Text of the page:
Purple Hibiscus, Chimamanda Ngozi Adichie
What a beauty. I’m so obviously late to the game with Chimamanda, who published this debut in 2003 (2004 in the UK) when she was in her mid twenties and has since become an internationally acclaimed novelist, public speaker and activist. The novels Half of a Yellow Sun and Americanah followed, as well as the riotously popular We Should All Be Feminists. In 2018 she got the gig interviewing Michelle Obama at some stops along her world tour; when I logged on to buy tickets I was 40,000th in line.
Purple hibiscus is one of the most precious and unusual flowers in Kambili and Jaja’s garden in Nigeria. Kambili is 15. This is a coming of age story as well as a portrait of Nigeria during a military coup and an investigation of the problems inherent in power, wealth, sin and devotion. Their father is a very popular, generous and rich man, but as a strict Catholic he has brought up his children to be perfect models of his beliefs, and when they falter his reactions are violent and terrifying.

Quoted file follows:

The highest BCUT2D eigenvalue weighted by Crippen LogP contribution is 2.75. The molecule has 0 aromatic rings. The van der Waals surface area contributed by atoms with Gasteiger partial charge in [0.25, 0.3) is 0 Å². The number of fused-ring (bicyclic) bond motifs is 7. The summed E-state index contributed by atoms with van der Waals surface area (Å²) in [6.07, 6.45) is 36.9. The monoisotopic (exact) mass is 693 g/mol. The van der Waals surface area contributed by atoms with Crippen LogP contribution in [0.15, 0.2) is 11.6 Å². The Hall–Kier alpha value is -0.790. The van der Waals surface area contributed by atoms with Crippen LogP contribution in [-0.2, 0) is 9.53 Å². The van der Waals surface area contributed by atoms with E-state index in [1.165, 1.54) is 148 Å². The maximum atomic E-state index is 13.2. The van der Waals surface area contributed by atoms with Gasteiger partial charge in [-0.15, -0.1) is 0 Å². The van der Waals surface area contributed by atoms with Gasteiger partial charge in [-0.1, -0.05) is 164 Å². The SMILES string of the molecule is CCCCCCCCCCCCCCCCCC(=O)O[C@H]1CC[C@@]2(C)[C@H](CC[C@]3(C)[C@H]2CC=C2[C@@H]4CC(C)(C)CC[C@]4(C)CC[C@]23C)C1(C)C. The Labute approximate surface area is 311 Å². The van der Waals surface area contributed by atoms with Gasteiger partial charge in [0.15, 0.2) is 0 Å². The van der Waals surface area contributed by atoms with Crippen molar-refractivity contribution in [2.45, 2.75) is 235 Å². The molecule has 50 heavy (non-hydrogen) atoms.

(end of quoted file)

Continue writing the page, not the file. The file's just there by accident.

The story is immediately one of another world for a British reader: they eat fufu, yam and onugbu leaves, Papa brings home cashew juice from his factory for the family to share. But the first line references Nigeria’s most famous novel, Chinua Achebe’s Things Fall Apart and this self-confidence is striking in a debut writer: Chimamanda knew she was making her first mark as one of her country’s foremost spokespeople, and she wasn’t afraid to do it.
Kambili, Jaja and their mother all suffer under their father’s growing cruelty. While in public he is an outspoken newspaper owner and generous business owner campaigning for democracy, with his family he is a vicious tyrant. What brings the story home for me is the pace. The deft way in which the story rises to a painful climax then falls away to continue its narrative is as entrancing as the wonder with which Kambili discovers there is life outside of her family.
I’d say that everyone should read this book, but I think most people already have.